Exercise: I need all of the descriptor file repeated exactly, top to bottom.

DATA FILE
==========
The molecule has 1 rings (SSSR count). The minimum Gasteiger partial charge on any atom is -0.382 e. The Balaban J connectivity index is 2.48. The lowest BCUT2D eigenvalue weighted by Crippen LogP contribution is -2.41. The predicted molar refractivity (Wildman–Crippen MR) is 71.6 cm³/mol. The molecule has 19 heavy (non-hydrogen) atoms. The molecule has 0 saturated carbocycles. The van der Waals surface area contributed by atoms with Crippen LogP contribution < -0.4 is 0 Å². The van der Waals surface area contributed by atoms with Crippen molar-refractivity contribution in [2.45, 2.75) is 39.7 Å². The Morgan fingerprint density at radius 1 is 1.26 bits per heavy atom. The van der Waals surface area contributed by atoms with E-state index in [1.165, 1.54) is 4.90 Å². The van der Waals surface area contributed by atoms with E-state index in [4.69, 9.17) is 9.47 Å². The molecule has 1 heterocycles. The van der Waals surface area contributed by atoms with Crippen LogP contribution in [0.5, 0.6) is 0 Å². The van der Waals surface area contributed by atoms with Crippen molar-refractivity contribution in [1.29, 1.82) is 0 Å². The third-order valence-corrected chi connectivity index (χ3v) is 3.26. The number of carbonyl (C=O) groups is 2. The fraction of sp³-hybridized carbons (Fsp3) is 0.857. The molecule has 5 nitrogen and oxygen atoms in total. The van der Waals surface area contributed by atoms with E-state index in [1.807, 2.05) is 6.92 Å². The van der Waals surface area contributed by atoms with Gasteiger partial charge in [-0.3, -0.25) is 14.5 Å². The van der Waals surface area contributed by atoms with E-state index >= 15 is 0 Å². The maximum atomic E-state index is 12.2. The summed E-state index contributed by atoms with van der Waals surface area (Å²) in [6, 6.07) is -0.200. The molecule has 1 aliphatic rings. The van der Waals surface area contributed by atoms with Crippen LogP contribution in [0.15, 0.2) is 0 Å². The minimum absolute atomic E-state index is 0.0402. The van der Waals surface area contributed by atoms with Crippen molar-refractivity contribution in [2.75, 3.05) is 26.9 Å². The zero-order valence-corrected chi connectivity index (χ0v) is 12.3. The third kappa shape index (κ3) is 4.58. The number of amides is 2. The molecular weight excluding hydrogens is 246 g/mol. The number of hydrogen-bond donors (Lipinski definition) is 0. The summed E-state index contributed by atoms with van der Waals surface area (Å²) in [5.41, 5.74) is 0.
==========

The molecule has 1 rings (SSSR count). The minimum Gasteiger partial charge on any atom is -0.382 e. The Balaban J connectivity index is 2.48. The lowest BCUT2D eigenvalue weighted by Crippen LogP contribution is -2.41. The predicted molar refractivity (Wildman–Crippen MR) is 71.6 cm³/mol. The molecule has 19 heavy (non-hydrogen) atoms. The molecule has 0 saturated carbocycles. The van der Waals surface area contributed by atoms with Crippen LogP contribution < -0.4 is 0 Å². The van der Waals surface area contributed by atoms with Crippen molar-refractivity contribution in [2.45, 2.75) is 39.7 Å². The Morgan fingerprint density at radius 1 is 1.26 bits per heavy atom. The van der Waals surface area contributed by atoms with E-state index in [1.165, 1.54) is 4.90 Å². The van der Waals surface area contributed by atoms with E-state index in [4.69, 9.17) is 9.47 Å². The molecule has 1 heterocycles. The van der Waals surface area contributed by atoms with Crippen LogP contribution in [0.5, 0.6) is 0 Å². The van der Waals surface area contributed by atoms with Crippen molar-refractivity contribution in [1.29, 1.82) is 0 Å². The third-order valence-corrected chi connectivity index (χ3v) is 3.26. The number of carbonyl (C=O) groups is 2. The fraction of sp³-hybridized carbons (Fsp3) is 0.857. The molecule has 5 nitrogen and oxygen atoms in total. The van der Waals surface area contributed by atoms with E-state index in [1.807, 2.05) is 6.92 Å². The van der Waals surface area contributed by atoms with Gasteiger partial charge in [-0.3, -0.25) is 14.5 Å². The van der Waals surface area contributed by atoms with E-state index >= 15 is 0 Å². The maximum atomic E-state index is 12.2. The summed E-state index contributed by atoms with van der Waals surface area (Å²) in [6, 6.07) is -0.200. The molecule has 1 aliphatic rings. The van der Waals surface area contributed by atoms with Crippen LogP contribution in [0.15, 0.2) is 0 Å². The minimum absolute atomic E-state index is 0.0402. The van der Waals surface area contributed by atoms with Crippen molar-refractivity contribution in [2.75, 3.05) is 26.9 Å². The zero-order valence-corrected chi connectivity index (χ0v) is 12.3. The third kappa shape index (κ3) is 4.58. The number of amides is 2. The molecular weight excluding hydrogens is 246 g/mol. The number of hydrogen-bond donors (Lipinski definition) is 0. The summed E-state index contributed by atoms with van der Waals surface area (Å²) in [5.41, 5.74) is 0.